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Manzanilla, Fielden & Hidalgo (2010)

fielden-hidalgo-manzanillaPublished by: Grub Street

I have to say that I’ve never really come to an accommodation with oxidised-style wines, hence, Sherry, Maderia, Jura etc., are all off limits to me – so why buy and read a book about Sherry? Perhaps I’m just a sucker for pretty, yellow A5-format hardbacks that look like they will only take a few days to read – oh and perhaps learn something in the process too! Actually I was kind of intrigued that 20 pages – it doesn’t sound much, but it’s about 15% of the book – is given-over to the gastronomy of the area and simple (looking) recipes that incorporate the eponymous drink. In theory the publishers have a tight ‘food-focus’, so those 20 pages must have been the key to unlocking this particular commission.

Even without the recipes for dogfish, cuttlefish and mallard, this seemed an interesting book, not-least due to the ‘blend’ of two authors; Christopher Fielden, a serial wine-book writer and Javier Hidalgo, producer of (wait for it…) Manzanilla.

One of the early things to learn is that Manzanilla is very much like Chambertin Clos de Bèze! ‘In what way?’ you clamour. Well, all Manzanilla can be labelled as sherry, but not all sherries can be labelled Manzanilla 😉

Anyway, given that book was first published (in 2009) in Spanish, it’s perhaps not surprising that the text is workmanlike rather than delivering a lyrical feeling. One thing I found a little disconcerting was the use of a descriptive term, only to have to wait another two or more pages for an explanation that term. I think it only happened a couple of times though. I didn’t perceive an obvious progression of information as offered by many books, but I’m indebted to the knowledge that Manzanilla is not just made for dogfish and tuna, it also works well with “the humble British fish and chips“. It’s fair to say that this book proposes Manzanilla with just about anything edible – a shame for me I suppose!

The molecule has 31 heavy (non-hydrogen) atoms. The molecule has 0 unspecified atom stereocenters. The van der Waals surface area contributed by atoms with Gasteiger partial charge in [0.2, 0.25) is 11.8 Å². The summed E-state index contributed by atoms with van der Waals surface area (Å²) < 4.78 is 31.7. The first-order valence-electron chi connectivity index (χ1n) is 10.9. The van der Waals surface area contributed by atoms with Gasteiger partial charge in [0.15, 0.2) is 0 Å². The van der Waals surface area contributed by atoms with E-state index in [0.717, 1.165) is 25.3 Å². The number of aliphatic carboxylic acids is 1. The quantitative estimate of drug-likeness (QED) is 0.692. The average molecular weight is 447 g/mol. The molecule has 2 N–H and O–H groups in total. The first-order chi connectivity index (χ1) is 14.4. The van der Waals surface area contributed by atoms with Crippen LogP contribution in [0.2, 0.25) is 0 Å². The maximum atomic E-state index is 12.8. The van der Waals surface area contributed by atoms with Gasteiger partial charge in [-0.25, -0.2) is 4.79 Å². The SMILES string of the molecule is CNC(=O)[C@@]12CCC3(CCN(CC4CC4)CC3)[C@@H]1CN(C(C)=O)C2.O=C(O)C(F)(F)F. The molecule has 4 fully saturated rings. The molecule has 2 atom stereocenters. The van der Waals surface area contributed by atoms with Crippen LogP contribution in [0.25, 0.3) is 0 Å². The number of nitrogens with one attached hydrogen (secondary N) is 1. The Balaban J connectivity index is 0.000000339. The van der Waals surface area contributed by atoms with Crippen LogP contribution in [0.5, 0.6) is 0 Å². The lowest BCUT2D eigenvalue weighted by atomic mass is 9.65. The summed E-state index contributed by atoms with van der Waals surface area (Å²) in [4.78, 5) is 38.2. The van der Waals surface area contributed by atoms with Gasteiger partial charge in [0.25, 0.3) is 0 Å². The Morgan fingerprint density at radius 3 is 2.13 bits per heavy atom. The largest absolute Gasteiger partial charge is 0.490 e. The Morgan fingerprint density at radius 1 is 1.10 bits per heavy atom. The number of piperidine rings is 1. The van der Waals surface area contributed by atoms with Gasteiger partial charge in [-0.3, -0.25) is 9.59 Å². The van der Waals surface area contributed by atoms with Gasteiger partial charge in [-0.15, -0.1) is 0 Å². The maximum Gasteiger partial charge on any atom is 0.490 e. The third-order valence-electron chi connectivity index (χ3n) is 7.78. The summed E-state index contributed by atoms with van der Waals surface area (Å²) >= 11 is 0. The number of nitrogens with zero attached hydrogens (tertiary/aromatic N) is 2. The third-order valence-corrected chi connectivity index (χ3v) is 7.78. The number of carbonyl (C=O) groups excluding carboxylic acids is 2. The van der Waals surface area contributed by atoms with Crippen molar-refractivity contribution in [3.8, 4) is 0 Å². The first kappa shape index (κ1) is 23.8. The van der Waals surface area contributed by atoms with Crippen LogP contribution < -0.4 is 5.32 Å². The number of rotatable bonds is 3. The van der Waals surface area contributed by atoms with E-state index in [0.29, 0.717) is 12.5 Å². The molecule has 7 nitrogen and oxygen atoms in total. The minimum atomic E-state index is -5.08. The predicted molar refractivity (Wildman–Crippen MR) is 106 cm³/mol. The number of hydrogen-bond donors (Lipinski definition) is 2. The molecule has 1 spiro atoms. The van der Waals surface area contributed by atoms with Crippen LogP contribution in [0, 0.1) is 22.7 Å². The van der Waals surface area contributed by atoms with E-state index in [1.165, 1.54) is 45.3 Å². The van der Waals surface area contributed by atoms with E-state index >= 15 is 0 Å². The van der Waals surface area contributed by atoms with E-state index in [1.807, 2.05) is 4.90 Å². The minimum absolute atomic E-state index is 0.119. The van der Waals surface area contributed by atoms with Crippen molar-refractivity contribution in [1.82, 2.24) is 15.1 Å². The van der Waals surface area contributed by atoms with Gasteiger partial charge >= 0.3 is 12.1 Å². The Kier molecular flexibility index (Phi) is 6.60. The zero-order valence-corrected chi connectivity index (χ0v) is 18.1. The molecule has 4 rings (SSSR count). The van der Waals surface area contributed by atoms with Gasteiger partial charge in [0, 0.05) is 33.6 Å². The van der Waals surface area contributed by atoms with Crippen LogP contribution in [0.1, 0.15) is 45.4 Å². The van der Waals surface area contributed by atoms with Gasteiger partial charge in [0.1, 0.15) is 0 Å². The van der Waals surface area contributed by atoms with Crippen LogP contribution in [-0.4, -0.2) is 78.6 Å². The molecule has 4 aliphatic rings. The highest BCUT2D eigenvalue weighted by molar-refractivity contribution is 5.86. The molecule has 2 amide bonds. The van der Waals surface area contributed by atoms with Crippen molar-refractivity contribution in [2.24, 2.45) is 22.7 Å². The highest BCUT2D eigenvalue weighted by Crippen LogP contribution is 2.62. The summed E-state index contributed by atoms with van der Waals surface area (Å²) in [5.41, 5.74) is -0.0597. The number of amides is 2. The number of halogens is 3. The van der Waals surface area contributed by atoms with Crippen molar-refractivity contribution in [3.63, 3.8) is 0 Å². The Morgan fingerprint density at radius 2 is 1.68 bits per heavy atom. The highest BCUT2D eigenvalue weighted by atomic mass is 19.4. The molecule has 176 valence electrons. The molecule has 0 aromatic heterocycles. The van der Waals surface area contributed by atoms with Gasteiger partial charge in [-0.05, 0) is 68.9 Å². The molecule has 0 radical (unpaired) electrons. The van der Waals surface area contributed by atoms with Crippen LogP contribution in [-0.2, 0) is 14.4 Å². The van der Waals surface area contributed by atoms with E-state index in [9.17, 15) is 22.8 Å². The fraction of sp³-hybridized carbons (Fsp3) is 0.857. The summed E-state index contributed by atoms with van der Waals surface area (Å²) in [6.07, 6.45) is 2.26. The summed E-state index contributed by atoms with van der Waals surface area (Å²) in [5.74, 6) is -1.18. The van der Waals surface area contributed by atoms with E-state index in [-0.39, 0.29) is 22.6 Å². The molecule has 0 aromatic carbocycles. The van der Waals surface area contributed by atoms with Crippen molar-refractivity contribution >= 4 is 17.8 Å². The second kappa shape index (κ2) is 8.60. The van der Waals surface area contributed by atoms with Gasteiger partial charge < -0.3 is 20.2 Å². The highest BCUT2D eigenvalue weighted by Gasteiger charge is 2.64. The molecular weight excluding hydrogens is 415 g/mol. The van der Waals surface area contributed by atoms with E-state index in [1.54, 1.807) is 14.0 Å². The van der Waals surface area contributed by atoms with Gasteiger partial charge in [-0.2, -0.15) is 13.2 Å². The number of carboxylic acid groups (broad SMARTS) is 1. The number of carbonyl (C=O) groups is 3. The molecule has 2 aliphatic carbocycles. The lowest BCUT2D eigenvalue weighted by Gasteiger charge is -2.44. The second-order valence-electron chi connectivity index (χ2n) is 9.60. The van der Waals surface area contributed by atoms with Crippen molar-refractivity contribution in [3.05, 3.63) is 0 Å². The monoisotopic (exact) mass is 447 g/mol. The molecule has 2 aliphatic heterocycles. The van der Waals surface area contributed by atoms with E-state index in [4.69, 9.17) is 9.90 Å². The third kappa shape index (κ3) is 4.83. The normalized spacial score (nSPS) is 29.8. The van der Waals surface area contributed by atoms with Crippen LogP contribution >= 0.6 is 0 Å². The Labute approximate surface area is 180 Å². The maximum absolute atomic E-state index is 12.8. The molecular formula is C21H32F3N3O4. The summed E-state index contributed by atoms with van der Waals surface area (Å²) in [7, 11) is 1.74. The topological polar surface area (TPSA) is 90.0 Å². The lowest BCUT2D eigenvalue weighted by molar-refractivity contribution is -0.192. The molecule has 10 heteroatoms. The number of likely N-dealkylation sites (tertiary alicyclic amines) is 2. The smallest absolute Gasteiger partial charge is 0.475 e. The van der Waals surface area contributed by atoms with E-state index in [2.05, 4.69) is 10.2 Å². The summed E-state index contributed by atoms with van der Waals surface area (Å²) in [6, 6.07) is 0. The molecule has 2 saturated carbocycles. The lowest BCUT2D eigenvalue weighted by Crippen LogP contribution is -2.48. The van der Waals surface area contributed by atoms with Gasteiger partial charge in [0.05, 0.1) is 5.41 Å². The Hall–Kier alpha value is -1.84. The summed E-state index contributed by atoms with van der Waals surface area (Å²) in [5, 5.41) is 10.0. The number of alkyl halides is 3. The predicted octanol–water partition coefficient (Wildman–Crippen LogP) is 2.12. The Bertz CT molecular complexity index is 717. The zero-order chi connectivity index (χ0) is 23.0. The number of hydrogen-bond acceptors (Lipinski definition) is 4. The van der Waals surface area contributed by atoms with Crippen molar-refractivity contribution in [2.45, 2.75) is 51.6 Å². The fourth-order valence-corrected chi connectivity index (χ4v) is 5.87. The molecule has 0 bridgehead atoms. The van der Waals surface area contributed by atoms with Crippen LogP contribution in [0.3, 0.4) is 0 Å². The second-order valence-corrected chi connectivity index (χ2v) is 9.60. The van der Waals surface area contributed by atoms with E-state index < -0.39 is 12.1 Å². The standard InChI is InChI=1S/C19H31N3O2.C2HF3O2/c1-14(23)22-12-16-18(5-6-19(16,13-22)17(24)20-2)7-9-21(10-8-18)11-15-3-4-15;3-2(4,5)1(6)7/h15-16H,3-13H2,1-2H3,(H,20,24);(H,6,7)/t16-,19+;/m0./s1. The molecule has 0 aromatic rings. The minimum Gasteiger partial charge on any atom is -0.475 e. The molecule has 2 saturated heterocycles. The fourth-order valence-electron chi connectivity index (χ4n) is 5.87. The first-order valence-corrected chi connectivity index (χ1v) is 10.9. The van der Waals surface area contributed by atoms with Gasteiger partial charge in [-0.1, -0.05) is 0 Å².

The ‘hints for the visitor’ section seems very useful and is home to the only ‘diagram’ in the book – a rather rudimentary map of the region sat next to small map of Spain – don’t ask me to place the region on the map though – it would have been better without it!

For a ‘compact’ book the price is relatively high at £15, with (very unusual) almost no discount on Amazon just now, but I really think people should pay a fair price for worthwhile work; I think those two criteria fit together well here. A worthy read, even if you don’t like oxidised wine 🙂

2 responses to “Manzanilla, Fielden & Hidalgo (2010)”

  1. Thomas De Waen

    “I have to say that I’ve never really come to an accommodation with oxidised-style wines, hence, Sherry, Maderia, Jura etc., are all off limits to me”

    Pretty ironic thing to say for someone who covers white burg 😉

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